Of course, the key relationship you need with the plane is not to be under it, behind it or inspired by it. You need to be in it. 
Why? Because by being in the plane, what happens to the plane will also happen to you.'
Rory Shiner, One Forever, p.34. 


'...Paul is so at home with this "in Christ" phrase that he uses it reflexively...'
Rory Shiner, One Forever, p.31. 


'The formless and empty world of Genesis 1:2 - something that had unity of uniformity - becomes, under God's hand, a diverse unity. It is made good by each part being made different. Over the six days, it becomes a world where things aren't so much like each other as they are for each other. Like a wonderful machine, a complex ecosystem or a human body, the parts all fit each other.' 
Rory Shiner, One Forever: The Transforming Power of Being in Christ, p.17. 


'Since the beginning of his consciousness he has felt over and around him the regard of that fellowship of kinsmen and friends, watching him, warning him, correcting him, teasing him, instructing him, not so much because of any ambition they have for him as because of where he comes from and because in him they see, come back again, traits and features of dead men and women they loved.' 
Wendell Berry, The Memory of Old Jack, p.107. 


'...the quarrel had the same real subject as all their quarrels: the failure of each of them to be what the other desired.' 
Wendell Berry, The Memory of Old Jack, p.88. 


'He watches the five proven men, whom he loves with the satisfaction of thorough knowledge and long trust, praising and blessing them in his mind. He watches them with pleasure so keen it is almost pain.' 
Wendell Berry, The Memory of Old Jack, p.85. 


' was an act of will...'
Annie Dillard, The Maytrees, p.161. 


'Did anyone actually like adult social life? Ping-Pong brought laughter as respectable entertainment did not. He and Deary wasted their many-paned dining room on dinner parties instead of ongoing games and music.' 
Annie Dillard, The Maytrees, p.102. 


'Until you have a baby, her mother had said, you don't know what love is! Her mother volunteered this on the day of Lou's one and only wedding. - Oh, Lou wanted to say, go soak your head. After Lou brought forth Petie, she at once recalled her mother's words, forgave, and endorsed them.'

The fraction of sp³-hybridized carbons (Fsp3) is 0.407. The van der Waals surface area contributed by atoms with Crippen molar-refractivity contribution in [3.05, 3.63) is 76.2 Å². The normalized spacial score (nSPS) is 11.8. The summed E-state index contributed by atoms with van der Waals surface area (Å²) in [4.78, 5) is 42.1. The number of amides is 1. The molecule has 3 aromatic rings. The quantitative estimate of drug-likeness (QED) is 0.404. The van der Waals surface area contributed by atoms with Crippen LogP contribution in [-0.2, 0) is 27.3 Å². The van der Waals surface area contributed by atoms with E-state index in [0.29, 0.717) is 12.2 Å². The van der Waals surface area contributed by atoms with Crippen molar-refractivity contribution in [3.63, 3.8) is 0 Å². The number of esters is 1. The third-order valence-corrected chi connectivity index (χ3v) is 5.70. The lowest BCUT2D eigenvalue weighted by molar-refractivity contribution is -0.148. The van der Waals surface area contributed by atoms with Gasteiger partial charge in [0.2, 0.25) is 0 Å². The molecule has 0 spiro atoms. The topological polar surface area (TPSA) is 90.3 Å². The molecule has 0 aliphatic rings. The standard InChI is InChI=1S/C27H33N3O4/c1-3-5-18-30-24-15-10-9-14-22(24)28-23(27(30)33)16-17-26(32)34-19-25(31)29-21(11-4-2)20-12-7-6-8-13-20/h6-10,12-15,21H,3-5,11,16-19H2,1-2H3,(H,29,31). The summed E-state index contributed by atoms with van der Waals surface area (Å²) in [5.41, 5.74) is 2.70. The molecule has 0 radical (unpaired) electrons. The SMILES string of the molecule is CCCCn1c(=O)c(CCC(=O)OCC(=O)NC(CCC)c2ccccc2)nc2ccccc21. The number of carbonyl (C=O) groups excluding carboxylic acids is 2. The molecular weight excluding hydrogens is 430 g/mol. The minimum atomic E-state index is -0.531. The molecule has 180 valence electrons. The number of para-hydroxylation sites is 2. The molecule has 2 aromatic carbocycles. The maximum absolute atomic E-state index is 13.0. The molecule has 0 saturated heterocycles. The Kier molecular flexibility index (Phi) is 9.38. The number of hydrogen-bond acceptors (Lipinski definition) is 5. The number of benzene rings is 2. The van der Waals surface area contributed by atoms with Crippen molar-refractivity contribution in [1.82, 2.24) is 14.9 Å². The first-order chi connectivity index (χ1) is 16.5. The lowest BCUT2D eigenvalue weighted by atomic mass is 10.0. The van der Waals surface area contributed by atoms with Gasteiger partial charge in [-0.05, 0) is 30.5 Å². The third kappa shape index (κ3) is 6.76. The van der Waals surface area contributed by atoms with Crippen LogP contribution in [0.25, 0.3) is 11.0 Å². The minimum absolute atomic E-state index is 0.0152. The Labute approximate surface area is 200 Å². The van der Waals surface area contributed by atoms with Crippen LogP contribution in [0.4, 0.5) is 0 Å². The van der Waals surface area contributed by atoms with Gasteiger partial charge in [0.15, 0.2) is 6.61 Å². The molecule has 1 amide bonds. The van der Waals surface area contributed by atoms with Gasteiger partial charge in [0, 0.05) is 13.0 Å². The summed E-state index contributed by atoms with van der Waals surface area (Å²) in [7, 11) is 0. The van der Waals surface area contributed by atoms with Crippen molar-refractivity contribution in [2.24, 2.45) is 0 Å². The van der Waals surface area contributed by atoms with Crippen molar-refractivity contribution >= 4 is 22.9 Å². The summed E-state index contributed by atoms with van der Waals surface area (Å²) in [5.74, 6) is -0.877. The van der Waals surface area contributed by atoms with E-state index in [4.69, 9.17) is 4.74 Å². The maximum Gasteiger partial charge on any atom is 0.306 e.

Annie Dillard, The Maytrees, p.40. 


'If you were a prehistoric Aleut and your wife or husband died, your people braced your joints for grief. That is, they lashed hide bindings around your knees, ankles, elbows, shoulders and hips. You could still move, barely, as if swaddled. Otherwise, the Aleuts said, in your grief you would go to pieces just as the skeleton would go to pieces. You would fall apart.'  
Annie Dillard, The Maytrees, p.40. 


'...her face was his eyes' home...'
Annie Dillard, The Maytrees, p.37. 


'...a sort of friendship recognized by the police...'
Robert Louis Stevenson in Annie Dillard, The Maytrees, p.9. 


'Falling in love, like having a baby, rubs against the current of our lives: separation, loss, and death. That is the joy of them.' 
Annie Dillard, The Maytrees, p.4. 

Thursday, 5 March 2015


'Free will is an illusion. Our wills are simply not of our own making. Thoughts and intentions emerge from background causes of which we are unaware and over which we exert no conscious control.' 
Sam Harris in Krish Kandiah, Paradoxology, p.230. 

Tuesday, 3 March 2015


'"I still prefer to believe that sex is a substitute for religion and that the young man who rings the bell at the brothel is unconsciously looking for God..."' 
Bruce Marshall, The World, the Flesh and Father Smith,  p.108. 


' do Christians seek to reconcile the existence of suffering and God's apparent passivity? Unlike atheists, we believe that the inevitable question "Why?" is in fact crucial evidence that we intrinsically believe things don't happen by chance, that someone is in control and that that things don't have to be this way. It seems counter-intuitive initially, but when we ask the question "Why?" we actually reveal that w believe there is a God, and not just any God, but a God who could and should be powerful enough to make things different, and who might care enough to want to both answer our question and make things better. The question "Why?" reveals that none of us can escape the paradox that we believe in a powerful and loving God, albeit we don't understand how we can reconcile this with a broken world replete with injustice and suffering.' 
Krish Kandiah, Paradoxology, p.94. 

Monday, 2 March 2015


'It is no accident that the first time the question "Where are you?" appears in the Bible, it was not from people looking from God, but from God, looking for his people.' 
Krish Kandiah, Paradoxology, p.58. 


'Paradoxically, even God himself experienced the absence of God - Jesus, the Son of God himself, cried in despair from the cross: "My God, My God, why have you abandoned me?"'
Krish Kandiah, Paradoxology, p.37.